Meltzer's view from his perch as he controls surtitles. (Photo by Ken Meltzer)
Meltzer’s view from his perch as he controls surtitles. (Photo by Ken Meltzer)

ArtsATL: You also do translations and prepare and run surtitles when there is sung text.

Meltzer: This is an area of work that I never anticipated doing. I took voice lessons for many years in Baltimore. I really feel that put me in a position where I could be respectful of singers and not step on their toes. You don’t want to get to the text in advance of them delivering it because it ruins it for the audience.

ArtsATL: You actually cue each change yourself?

Meltzer: I do. I sit upstairs, up above the stage. I have a view of the conductor and as much of the singers as I can. The Mac is in front of me, the scores to my left. I sit there and hit the space bar maybe 200 to 400 times. It’s quite a tightrope to walk, but really fun. It is performance art in the sense that you don’t really want to be noticed. If people notice anything about the surtitles, other than the fact they’re running, you haven’t done your job properly.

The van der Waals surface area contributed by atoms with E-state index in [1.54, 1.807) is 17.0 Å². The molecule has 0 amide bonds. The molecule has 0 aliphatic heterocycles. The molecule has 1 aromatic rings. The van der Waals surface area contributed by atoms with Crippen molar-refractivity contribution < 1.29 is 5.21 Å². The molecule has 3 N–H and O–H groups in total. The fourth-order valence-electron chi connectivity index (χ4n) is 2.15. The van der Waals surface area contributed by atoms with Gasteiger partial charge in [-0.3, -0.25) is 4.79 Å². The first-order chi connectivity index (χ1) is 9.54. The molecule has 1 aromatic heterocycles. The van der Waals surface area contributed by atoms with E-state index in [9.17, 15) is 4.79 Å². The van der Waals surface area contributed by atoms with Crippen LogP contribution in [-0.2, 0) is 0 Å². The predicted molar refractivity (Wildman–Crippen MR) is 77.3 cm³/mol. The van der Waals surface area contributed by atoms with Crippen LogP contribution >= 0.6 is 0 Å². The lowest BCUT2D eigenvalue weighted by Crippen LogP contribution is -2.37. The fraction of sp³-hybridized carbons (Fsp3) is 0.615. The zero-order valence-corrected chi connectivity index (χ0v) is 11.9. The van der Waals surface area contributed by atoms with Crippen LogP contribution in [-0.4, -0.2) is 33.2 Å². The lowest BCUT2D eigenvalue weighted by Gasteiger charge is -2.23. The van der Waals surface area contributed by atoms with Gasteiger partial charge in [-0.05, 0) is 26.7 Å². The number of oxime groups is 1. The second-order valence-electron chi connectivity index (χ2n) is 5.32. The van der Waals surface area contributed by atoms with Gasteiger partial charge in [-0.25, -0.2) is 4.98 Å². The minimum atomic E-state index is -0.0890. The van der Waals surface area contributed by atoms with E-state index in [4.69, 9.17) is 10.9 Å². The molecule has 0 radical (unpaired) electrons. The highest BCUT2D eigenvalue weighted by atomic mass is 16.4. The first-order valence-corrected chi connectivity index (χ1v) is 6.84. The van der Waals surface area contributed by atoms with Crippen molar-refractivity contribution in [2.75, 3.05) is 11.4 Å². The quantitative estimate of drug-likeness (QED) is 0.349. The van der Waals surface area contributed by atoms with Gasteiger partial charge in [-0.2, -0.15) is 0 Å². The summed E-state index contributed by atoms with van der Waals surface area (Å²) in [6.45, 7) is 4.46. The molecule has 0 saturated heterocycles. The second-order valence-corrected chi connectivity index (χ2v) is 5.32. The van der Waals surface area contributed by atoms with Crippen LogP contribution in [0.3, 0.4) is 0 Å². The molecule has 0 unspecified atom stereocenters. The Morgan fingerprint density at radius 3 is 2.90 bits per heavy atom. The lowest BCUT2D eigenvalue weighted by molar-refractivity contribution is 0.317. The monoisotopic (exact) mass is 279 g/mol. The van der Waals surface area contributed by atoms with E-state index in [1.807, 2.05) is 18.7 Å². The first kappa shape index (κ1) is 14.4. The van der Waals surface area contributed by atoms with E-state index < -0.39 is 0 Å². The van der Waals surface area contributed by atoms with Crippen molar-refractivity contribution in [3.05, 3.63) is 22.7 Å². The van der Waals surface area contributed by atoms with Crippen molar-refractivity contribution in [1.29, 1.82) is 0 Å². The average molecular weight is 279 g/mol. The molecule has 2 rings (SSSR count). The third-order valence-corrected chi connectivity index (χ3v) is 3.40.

ArtsATL: And there is your collaboration with musicians in the preconcert chamber music series, plus the direct support it receives from you and Carolyn.

Meltzer: The musicians founded it. Then, after the labor dispute two years ago, it looked as if that was going to fall into limbo for lack of a financial support. Carolyn and I had a block of funds that we were going to use for something else and now weren’t going to, and I just said, “Well, we’ll underwrite it.” So this is our second year of underwriting and we’re going to continue next year.

ocalogocorrectThere are several reasons why. I think that we should support these musicians every way we can, as best we can. They’re wonderful people, wonderful colleagues, who play music at the absolute highest level and really care about their mission of playing great music. The chamber music is very important. We present repertoire by the same composers featured on the orchestral portion of our programs and the audiences get to hear another side of those composers. It’s a wonderful communal experience, so I was happy that we had the wherewithal to support it.